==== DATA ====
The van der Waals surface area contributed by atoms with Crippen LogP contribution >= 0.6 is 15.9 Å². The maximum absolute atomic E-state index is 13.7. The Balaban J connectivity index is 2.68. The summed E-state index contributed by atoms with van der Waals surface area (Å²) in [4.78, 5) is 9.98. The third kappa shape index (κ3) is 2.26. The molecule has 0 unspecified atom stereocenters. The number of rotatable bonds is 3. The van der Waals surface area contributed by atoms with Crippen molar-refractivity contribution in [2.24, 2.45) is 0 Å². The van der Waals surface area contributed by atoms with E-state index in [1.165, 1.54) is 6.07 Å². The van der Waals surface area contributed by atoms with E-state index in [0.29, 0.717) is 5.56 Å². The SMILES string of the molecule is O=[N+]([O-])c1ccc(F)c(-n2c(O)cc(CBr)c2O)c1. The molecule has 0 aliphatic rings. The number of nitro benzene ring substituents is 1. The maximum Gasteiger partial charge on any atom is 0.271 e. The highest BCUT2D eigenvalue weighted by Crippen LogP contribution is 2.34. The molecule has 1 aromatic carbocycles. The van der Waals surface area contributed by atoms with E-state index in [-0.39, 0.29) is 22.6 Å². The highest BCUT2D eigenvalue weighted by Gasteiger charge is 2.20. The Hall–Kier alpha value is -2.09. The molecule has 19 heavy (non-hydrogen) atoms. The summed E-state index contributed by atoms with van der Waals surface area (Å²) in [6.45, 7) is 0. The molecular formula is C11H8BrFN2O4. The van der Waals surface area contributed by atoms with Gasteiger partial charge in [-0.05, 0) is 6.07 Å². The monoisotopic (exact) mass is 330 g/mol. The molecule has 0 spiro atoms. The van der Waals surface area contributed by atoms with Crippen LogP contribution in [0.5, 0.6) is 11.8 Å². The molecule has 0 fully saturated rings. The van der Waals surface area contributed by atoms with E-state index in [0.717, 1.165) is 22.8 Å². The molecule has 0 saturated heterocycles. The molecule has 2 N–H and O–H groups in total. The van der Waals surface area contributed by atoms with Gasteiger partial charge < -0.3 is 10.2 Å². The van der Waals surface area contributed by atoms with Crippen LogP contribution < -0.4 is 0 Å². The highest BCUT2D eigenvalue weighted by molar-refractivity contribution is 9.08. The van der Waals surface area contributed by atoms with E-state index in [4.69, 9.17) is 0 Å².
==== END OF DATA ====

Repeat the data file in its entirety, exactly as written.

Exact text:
The van der Waals surface area contributed by atoms with Crippen LogP contribution >= 0.6 is 15.9 Å². The maximum absolute atomic E-state index is 13.7. The Balaban J connectivity index is 2.68. The summed E-state index contributed by atoms with van der Waals surface area (Å²) in [4.78, 5) is 9.98. The third kappa shape index (κ3) is 2.26. The molecule has 0 unspecified atom stereocenters. The number of rotatable bonds is 3. The van der Waals surface area contributed by atoms with Crippen molar-refractivity contribution in [2.24, 2.45) is 0 Å². The van der Waals surface area contributed by atoms with E-state index in [1.165, 1.54) is 6.07 Å². The van der Waals surface area contributed by atoms with E-state index in [0.29, 0.717) is 5.56 Å². The SMILES string of the molecule is O=[N+]([O-])c1ccc(F)c(-n2c(O)cc(CBr)c2O)c1. The molecule has 0 aliphatic rings. The number of nitro benzene ring substituents is 1. The maximum Gasteiger partial charge on any atom is 0.271 e. The highest BCUT2D eigenvalue weighted by Crippen LogP contribution is 2.34. The molecule has 1 aromatic carbocycles. The van der Waals surface area contributed by atoms with E-state index in [-0.39, 0.29) is 22.6 Å². The highest BCUT2D eigenvalue weighted by Gasteiger charge is 2.20. The Hall–Kier alpha value is -2.09. The molecule has 19 heavy (non-hydrogen) atoms. The summed E-state index contributed by atoms with van der Waals surface area (Å²) in [6.45, 7) is 0. The molecular formula is C11H8BrFN2O4. The van der Waals surface area contributed by atoms with Gasteiger partial charge in [-0.05, 0) is 6.07 Å². The monoisotopic (exact) mass is 330 g/mol. The molecule has 0 spiro atoms. The van der Waals surface area contributed by atoms with Crippen LogP contribution in [0.5, 0.6) is 11.8 Å². The molecule has 0 fully saturated rings. The van der Waals surface area contributed by atoms with E-state index in [0.717, 1.165) is 22.8 Å². The molecule has 0 saturated heterocycles. The molecule has 2 N–H and O–H groups in total. The van der Waals surface area contributed by atoms with Gasteiger partial charge < -0.3 is 10.2 Å². The van der Waals surface area contributed by atoms with Crippen LogP contribution < -0.4 is 0 Å². The highest BCUT2D eigenvalue weighted by molar-refractivity contribution is 9.08. The van der Waals surface area contributed by atoms with E-state index in [4.69, 9.17) is 0 Å².